A military panel recommended a 'less than honorable' discharge for a Marine who railed against President Obama on Facebook. But the Marine's lawyers say he has First Amendment rights.
That’s what lawyers for Sgt. Gary Stein are arguing.
Sergeant Stein has called the president “the economic and religious enemy” and advocated for Mr. Obama’s defeat in the upcoming election through the sale of NOBAMA 2012 bumper stickers on one of four websites (including Armed Forces Tea Party) that Stein operates.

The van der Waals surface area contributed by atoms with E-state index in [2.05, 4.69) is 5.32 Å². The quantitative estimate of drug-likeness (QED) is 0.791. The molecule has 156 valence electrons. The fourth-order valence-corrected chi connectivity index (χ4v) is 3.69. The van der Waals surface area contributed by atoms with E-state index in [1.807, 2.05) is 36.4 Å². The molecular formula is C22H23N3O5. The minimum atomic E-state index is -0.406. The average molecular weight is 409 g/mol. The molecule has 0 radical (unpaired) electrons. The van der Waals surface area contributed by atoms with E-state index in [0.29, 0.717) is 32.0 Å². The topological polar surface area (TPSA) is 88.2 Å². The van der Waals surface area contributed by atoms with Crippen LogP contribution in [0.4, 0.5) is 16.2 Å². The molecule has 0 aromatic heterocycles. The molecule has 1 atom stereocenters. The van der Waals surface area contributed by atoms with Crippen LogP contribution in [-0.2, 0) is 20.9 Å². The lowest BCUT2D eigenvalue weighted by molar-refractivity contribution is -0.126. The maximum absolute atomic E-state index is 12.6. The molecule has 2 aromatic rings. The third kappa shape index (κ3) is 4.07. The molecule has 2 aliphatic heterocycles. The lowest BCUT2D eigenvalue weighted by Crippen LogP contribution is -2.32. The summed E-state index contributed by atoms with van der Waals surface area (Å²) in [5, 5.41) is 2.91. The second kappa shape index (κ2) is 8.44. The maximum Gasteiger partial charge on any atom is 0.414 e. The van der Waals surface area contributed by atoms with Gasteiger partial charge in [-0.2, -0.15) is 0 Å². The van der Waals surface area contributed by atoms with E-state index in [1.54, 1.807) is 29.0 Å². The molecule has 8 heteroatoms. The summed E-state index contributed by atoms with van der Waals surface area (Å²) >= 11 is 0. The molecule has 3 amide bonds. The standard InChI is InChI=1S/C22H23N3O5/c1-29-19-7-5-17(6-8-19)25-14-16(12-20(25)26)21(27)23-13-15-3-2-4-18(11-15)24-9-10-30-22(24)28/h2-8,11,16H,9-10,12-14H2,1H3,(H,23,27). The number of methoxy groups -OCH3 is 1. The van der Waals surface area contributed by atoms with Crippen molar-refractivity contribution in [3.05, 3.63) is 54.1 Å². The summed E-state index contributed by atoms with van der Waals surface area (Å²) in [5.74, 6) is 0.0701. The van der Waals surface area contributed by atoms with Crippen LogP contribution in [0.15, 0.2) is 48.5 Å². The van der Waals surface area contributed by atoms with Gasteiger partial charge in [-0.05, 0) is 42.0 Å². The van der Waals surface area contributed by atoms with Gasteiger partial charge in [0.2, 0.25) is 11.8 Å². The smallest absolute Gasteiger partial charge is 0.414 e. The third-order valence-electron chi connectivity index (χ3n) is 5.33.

The Marine also allegedly put the president’s face on a “Jackass” movie poster.
The US Marine Corps has charged that Sergeant Stein’s comments were “prejudicial to good order and discipline.”
The case raises questions that have long dogged the American military, says Eugene R. Fidell, who teaches military justice at Yale Law School. “It’s one of these cases that comes up from time to time that puts in high relief the tension between the rights of service personnel, and the obligations that come with the privilege of wearing the uniform. It’s an age-old issue in an open society such as ours.”